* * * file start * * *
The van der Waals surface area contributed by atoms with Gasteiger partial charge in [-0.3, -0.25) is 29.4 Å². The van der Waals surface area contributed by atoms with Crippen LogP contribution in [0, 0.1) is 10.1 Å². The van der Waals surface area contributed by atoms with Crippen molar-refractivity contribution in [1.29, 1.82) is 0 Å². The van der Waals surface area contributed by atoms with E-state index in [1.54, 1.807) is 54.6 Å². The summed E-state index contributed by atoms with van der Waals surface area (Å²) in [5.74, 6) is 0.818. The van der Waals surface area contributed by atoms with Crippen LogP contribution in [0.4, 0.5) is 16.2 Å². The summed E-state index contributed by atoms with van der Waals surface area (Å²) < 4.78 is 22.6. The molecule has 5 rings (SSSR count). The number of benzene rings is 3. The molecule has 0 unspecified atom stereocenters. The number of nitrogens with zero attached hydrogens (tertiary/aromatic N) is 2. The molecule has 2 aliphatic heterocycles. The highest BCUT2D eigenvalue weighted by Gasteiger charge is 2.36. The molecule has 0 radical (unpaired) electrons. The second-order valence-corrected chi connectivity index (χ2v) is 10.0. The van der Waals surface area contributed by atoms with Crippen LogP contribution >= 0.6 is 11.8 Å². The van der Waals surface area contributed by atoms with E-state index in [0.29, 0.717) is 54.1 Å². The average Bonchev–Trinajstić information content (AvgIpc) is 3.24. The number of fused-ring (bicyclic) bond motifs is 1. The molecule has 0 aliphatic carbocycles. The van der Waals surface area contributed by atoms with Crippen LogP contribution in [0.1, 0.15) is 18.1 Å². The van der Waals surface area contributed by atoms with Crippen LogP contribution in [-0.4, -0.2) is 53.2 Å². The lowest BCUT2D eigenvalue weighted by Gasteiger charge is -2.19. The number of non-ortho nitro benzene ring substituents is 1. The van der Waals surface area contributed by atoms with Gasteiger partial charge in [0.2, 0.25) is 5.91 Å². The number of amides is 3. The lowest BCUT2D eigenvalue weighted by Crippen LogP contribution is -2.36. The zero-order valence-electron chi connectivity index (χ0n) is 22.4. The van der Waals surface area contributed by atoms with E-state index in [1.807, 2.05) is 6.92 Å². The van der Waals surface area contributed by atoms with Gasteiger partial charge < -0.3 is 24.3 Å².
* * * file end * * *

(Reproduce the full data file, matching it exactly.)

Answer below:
The van der Waals surface area contributed by atoms with Gasteiger partial charge in [-0.3, -0.25) is 29.4 Å². The van der Waals surface area contributed by atoms with Crippen LogP contribution in [0, 0.1) is 10.1 Å². The van der Waals surface area contributed by atoms with Crippen molar-refractivity contribution in [1.29, 1.82) is 0 Å². The van der Waals surface area contributed by atoms with E-state index in [1.54, 1.807) is 54.6 Å². The summed E-state index contributed by atoms with van der Waals surface area (Å²) in [5.74, 6) is 0.818. The van der Waals surface area contributed by atoms with Crippen LogP contribution in [0.4, 0.5) is 16.2 Å². The summed E-state index contributed by atoms with van der Waals surface area (Å²) < 4.78 is 22.6. The molecule has 5 rings (SSSR count). The number of benzene rings is 3. The molecule has 0 unspecified atom stereocenters. The number of nitrogens with zero attached hydrogens (tertiary/aromatic N) is 2. The molecule has 2 aliphatic heterocycles. The highest BCUT2D eigenvalue weighted by Gasteiger charge is 2.36. The molecule has 0 radical (unpaired) electrons. The second-order valence-corrected chi connectivity index (χ2v) is 10.0. The van der Waals surface area contributed by atoms with Crippen LogP contribution >= 0.6 is 11.8 Å². The van der Waals surface area contributed by atoms with E-state index in [0.29, 0.717) is 54.1 Å². The average Bonchev–Trinajstić information content (AvgIpc) is 3.24. The number of fused-ring (bicyclic) bond motifs is 1. The molecule has 0 aliphatic carbocycles. The van der Waals surface area contributed by atoms with Crippen LogP contribution in [0.1, 0.15) is 18.1 Å². The van der Waals surface area contributed by atoms with Crippen LogP contribution in [-0.4, -0.2) is 53.2 Å². The lowest BCUT2D eigenvalue weighted by Gasteiger charge is -2.19. The number of non-ortho nitro benzene ring substituents is 1. The van der Waals surface area contributed by atoms with Gasteiger partial charge in [0.2, 0.25) is 5.91 Å². The number of amides is 3. The lowest BCUT2D eigenvalue weighted by Crippen LogP contribution is -2.36. The zero-order valence-electron chi connectivity index (χ0n) is 22.4. The van der Waals surface area contributed by atoms with E-state index in [1.807, 2.05) is 6.92 Å². The van der Waals surface area contributed by atoms with Gasteiger partial charge < -0.3 is 24.3 Å².